Most orchestral sample libraries provide an expansive set of instruments and articulations that often require ninja-master MIDI chops in order to produce believable results. Albion ONE, on the other hand, boldly goes in a different direction, giving composers and producers the tools to create convincing cinematic soundtrack music without all the fuss.
Technically, Albion ONE isn’t new: It’s a major update to one of Spitfire’s earlier collections, Albion Volume 1, released in 2011. In fact, Albion ONE is essentially four sample collections organized into themed categories: Albion Orchestra, Darwin Percussion Ensemble, Brunel Loops and Stephenson’s Steam Band. As with every good sequel, Albion ONE offers more of everything that made the original a hit.
For starters, Spitfire sampled a bigger orchestra—utilizing a total of 109 players—in the legendary Air Lyndhurst Hall, where many blockbuster scores have been recorded. Samples were tracked to 2-inch analog tape before being transferred to computer for editing. The combination of “analog warmth” and Lyndhurst Hall’s luxurious room characteristics give the resulting instruments a unique, stately character that stands out in contrast to many other orchestral collections—simply gorgeous.
Albion Orchestra is the place to start for conventional scoring needs. Here is where Spitfire breaks from the pack: Rather than sampling individual sections performing an array of articulations, the developers recorded orchestrated sections, such as unison across the entire orchestral range, high/mid/low instrument combinations, and so on. By sampling typical orchestral combinations, the instrument’s presets deliver more life-like results compared to what you get when layering separate sections such as “violin 1” and “violin 2” using MIDI. Consequently, there are only six primary presets—Brass High, Brass Mid, Brass Low, Wood High, Wood Low, and Strings—all of which include multiple articulations.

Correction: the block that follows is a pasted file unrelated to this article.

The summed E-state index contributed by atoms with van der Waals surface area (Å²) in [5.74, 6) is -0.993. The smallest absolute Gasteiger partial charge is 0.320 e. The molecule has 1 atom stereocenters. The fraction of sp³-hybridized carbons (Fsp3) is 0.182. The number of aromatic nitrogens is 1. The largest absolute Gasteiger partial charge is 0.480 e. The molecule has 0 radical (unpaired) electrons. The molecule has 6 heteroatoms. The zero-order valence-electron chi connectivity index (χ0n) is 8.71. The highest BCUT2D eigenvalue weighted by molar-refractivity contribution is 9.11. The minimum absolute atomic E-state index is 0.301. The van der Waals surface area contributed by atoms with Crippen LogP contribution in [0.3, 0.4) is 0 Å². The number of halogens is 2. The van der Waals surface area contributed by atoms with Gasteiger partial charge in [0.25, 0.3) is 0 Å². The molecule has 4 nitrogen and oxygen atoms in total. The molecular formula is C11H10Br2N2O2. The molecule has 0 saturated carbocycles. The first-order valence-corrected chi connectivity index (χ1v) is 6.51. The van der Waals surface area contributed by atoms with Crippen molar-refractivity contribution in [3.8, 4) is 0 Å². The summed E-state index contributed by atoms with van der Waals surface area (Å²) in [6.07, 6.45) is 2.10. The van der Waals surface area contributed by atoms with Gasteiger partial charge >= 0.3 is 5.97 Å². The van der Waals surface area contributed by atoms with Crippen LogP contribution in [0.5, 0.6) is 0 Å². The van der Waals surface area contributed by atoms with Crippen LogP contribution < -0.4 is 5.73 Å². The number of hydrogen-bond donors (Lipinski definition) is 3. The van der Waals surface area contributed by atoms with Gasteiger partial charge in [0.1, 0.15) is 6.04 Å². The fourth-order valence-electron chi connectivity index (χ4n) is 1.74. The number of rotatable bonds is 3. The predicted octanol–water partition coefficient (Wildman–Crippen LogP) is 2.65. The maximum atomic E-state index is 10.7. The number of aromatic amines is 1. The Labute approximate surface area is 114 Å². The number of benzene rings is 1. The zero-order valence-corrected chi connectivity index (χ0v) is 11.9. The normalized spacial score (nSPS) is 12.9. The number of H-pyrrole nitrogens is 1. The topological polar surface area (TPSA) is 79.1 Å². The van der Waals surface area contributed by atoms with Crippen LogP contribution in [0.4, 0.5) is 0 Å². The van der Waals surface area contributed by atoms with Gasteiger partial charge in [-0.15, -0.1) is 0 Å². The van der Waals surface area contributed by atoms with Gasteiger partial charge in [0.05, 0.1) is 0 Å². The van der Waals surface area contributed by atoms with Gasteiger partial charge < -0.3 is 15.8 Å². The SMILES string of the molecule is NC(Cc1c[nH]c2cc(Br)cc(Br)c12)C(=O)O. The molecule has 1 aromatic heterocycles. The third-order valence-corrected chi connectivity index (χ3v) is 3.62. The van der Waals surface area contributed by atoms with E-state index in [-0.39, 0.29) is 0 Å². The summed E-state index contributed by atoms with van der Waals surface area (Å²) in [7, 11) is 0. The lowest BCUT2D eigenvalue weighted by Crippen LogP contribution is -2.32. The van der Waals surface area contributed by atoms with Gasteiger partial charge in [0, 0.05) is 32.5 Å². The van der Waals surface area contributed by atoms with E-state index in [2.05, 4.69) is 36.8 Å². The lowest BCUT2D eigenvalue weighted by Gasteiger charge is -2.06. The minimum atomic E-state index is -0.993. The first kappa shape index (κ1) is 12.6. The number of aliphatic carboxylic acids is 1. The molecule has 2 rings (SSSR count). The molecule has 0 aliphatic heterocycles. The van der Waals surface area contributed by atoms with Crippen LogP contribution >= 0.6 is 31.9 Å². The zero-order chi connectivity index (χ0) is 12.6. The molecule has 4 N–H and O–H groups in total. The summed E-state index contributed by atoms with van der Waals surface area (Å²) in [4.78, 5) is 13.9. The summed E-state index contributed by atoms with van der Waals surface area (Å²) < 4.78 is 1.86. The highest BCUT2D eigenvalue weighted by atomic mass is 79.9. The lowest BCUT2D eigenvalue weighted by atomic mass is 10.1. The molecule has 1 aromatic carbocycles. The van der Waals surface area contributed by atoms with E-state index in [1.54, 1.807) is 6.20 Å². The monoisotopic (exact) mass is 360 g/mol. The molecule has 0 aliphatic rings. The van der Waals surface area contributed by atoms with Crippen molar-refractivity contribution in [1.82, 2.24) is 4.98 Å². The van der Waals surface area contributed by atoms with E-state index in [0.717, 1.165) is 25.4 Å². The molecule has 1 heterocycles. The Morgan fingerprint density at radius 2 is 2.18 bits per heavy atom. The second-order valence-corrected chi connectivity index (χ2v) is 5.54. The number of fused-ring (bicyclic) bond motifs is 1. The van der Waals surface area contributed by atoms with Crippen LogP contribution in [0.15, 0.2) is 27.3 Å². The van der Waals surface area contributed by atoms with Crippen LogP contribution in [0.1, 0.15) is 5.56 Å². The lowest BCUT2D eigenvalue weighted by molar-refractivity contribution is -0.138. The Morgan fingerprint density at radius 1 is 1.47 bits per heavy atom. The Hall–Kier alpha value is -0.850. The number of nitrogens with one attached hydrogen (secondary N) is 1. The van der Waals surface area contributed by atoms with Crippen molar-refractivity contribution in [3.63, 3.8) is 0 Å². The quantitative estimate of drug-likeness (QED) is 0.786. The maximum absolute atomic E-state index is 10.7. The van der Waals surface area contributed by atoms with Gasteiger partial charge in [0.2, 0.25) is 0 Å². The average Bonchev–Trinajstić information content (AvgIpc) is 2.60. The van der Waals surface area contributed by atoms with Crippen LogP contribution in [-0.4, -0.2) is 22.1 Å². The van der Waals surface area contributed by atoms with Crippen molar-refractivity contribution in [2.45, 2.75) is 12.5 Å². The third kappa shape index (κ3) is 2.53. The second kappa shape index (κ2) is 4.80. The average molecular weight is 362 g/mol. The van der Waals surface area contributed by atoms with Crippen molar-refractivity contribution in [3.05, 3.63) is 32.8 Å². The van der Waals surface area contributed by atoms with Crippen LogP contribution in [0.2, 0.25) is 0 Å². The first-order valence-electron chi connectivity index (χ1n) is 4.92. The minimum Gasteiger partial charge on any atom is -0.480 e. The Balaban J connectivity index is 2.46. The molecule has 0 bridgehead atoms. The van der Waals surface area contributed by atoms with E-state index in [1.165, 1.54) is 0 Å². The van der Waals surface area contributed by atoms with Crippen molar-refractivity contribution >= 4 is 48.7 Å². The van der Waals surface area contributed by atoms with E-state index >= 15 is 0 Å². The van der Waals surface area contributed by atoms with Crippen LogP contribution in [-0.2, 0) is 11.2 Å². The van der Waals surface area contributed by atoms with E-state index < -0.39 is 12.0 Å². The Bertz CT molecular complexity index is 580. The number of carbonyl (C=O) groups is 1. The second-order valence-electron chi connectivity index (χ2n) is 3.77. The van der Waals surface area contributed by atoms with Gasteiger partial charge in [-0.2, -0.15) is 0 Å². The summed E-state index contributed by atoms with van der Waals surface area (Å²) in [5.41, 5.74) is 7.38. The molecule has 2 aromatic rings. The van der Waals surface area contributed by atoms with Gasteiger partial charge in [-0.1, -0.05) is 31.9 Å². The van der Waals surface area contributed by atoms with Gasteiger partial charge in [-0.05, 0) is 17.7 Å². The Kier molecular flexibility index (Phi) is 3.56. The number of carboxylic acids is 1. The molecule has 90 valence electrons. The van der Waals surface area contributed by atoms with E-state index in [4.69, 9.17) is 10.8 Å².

If hybrid scoring elements or epic percussion is in order, the remaining three categories are sure to please. Featuring newly recorded material, these instruments benefit from Spitfire’s clever user interfaces, which make heavy use of Kontakt scripting. For example, Stephenson’s Steam Band (SSB) and the Brunel Loops employ the “electronic DNA” (eDNA) interface, which offers an impressive set of synthesis features, allowing you to warp and customize Albion ONE’s non-orchestral sounds in cool, interesting ways.
The material in SSB is a smorgasbord of synthetic textures created by processing the raw orchestra samples. These instruments have an “electro-organic” quality that would work well in many musical styles. Creative kickstarters abound.
On the rhythmic side, the Brunel Loops category is chock full of pulsating percussives that fit nicely in a mix to create a sense of propulsion. And for programming bombastic, epic rhythm parts, Darwin Percussion Ensemble is a treasure-trove of traditional and “world” percussion that would be perfect for your next action cue.
Albion ONE is a tremendous value. It combines a beautifully recorded large-scale orchestra with a range of hybrid soundtrack timbres, all brilliantly produced and paired with innovative synthesis tools and creative effects that truly inspire.
Pros Wide range of topnotch sounds that covers conventional and modern/hybrid scoring needs. High degree of programmability.
Cons Missing a few traditional orchestral percussion instruments, notably timpani and tubular bells.
Albion ONE is an ideal entry point for those just starting out, and a no-brainer addition for anyone who composes music for media. Serious bang-for-the-buck factor.